From September 1994 to May 1998, patients 75 years or older who were admitted to the Linköping University Hospital with displaced femoral neck fractures were randomly assigned to either internal fixation or total hip arthroplasty (THR). To be included in the study a patient needed to meet the following criteria: walking ability prior to the trauma, no contraindications to major surgery, no important malignancy and no rheumatic joint disease. Mental impairment was not a criterion for exclusion. Randomisation was implemented using sequentially numbered and sealed envelopes. At the time of the study, internal fixation was the standard treatment for all femoral neck fractures and therefore only those patients who were randomly selected for arthroplasty were asked to consent to the treatment, a randomisation procedure proposed by Zelen [19]. Patients with mental impairment were included in the study only after permission was obtained from their legal guardians. The local ethics committee approved the study.


Originally 157 hips were randomised. Eleven were excluded due to denial by the patient to undergo THR (n=5), the patient being thought unfit for THR by the anaesthetist (n=3), preoperative stroke (n=1) and administrative grounds (n=2). A total of 146 hips in 143 patients were followed up for two years. The average age was 84 years (range 75–101), 76% were women, and there were no significant differences between the groups. Of the three patients who suffered bilateral fractures, two were randomised twice to internal fixation and one was randomised twice to arthroplasty. They all fully recovered after the first operation and for each patient the two hips were treated in the material as different cases.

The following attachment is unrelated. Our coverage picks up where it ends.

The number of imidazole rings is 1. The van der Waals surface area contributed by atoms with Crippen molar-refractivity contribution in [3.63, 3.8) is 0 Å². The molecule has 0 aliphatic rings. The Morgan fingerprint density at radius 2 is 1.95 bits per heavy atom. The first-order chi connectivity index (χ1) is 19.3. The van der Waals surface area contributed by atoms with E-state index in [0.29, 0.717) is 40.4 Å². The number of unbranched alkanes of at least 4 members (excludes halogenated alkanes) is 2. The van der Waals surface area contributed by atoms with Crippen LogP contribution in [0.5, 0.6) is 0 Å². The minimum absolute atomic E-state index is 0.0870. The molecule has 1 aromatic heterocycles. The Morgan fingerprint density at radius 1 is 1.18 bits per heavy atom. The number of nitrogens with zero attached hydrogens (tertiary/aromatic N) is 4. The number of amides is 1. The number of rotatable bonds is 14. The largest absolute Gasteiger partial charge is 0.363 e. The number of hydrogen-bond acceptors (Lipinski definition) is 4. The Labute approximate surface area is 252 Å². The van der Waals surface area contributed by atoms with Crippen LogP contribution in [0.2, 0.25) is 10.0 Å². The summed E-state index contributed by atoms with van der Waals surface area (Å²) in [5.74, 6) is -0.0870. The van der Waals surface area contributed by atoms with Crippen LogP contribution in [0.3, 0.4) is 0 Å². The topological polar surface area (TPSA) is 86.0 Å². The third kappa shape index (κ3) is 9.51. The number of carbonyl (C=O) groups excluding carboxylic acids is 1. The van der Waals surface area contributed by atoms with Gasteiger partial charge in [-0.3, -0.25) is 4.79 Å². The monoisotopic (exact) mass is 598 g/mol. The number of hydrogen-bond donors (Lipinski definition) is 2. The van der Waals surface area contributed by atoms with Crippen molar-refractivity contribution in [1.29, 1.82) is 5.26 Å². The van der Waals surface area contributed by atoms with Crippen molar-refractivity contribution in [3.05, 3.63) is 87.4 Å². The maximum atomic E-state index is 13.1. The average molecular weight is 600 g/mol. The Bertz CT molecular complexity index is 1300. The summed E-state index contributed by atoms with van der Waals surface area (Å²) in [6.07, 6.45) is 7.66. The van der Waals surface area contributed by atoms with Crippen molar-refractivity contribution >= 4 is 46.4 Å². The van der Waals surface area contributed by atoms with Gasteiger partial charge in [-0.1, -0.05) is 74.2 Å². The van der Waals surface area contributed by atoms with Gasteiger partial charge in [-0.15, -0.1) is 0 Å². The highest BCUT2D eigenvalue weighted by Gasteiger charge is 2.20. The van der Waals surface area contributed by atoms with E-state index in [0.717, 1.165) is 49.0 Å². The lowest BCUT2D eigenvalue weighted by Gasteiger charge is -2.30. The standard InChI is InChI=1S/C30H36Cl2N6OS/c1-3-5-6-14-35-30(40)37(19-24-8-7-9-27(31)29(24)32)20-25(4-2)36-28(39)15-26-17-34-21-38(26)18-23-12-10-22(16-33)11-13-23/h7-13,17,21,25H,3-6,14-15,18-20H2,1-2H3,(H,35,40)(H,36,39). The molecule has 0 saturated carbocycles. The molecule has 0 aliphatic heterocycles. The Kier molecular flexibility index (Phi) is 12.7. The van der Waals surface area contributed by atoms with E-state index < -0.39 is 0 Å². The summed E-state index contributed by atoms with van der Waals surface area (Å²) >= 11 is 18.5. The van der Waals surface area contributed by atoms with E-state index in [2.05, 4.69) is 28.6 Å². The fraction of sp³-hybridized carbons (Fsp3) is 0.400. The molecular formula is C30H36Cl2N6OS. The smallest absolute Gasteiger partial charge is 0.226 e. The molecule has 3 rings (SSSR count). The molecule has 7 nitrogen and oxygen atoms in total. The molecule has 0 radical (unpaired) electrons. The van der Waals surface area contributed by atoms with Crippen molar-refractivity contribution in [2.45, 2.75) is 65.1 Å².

Mental impairment

The mental state of the patients was classified according to the modified Norton scale as 4=fully oriented, 3=occasionally confused, 2=cannot answer adequately or 1=no contact. In this study only grade 4 was deemed normal mental function. When needed, anamnestic data were collected from a close relative or caregiver.

Preoperative and surgical procedures

Internal fixation was performed with two parallel and percutaneously inserted screws (Olmed; Olmed Medical, Uppsala, Sweden) after closed reduction. THR was performed with a cemented prosthesis (Lubinus IP; Link, Hamburg, Germany) using a postero-lateral approach. Surgery was performed on all days of the week by all surgeons that were normally available. Postoperatively, full weight bearing was permitted for both groups, and all patients had physiotherapy.

Clinical outcome

After one year 23% of the patients had died and after two years 29%. There was about the same mortality in the internal fixation and THR groups. The accumulated mortality was pronounced among the mentally impaired patients:, 42% at one year and 55% at two years.

In the internal fixation group, 34/78 patients (44%) underwent secondary surgery (Fig. 1). In the THR group, 12/68 (18%) dislocated. The total number of dislocations, including recurrent dislocations, was 24. The dislocation rate was higher for the mentally impaired patients (Fig. 1).
Fig. 1

Clinical outcome with regard to mental function

Cost analyses: hospital costs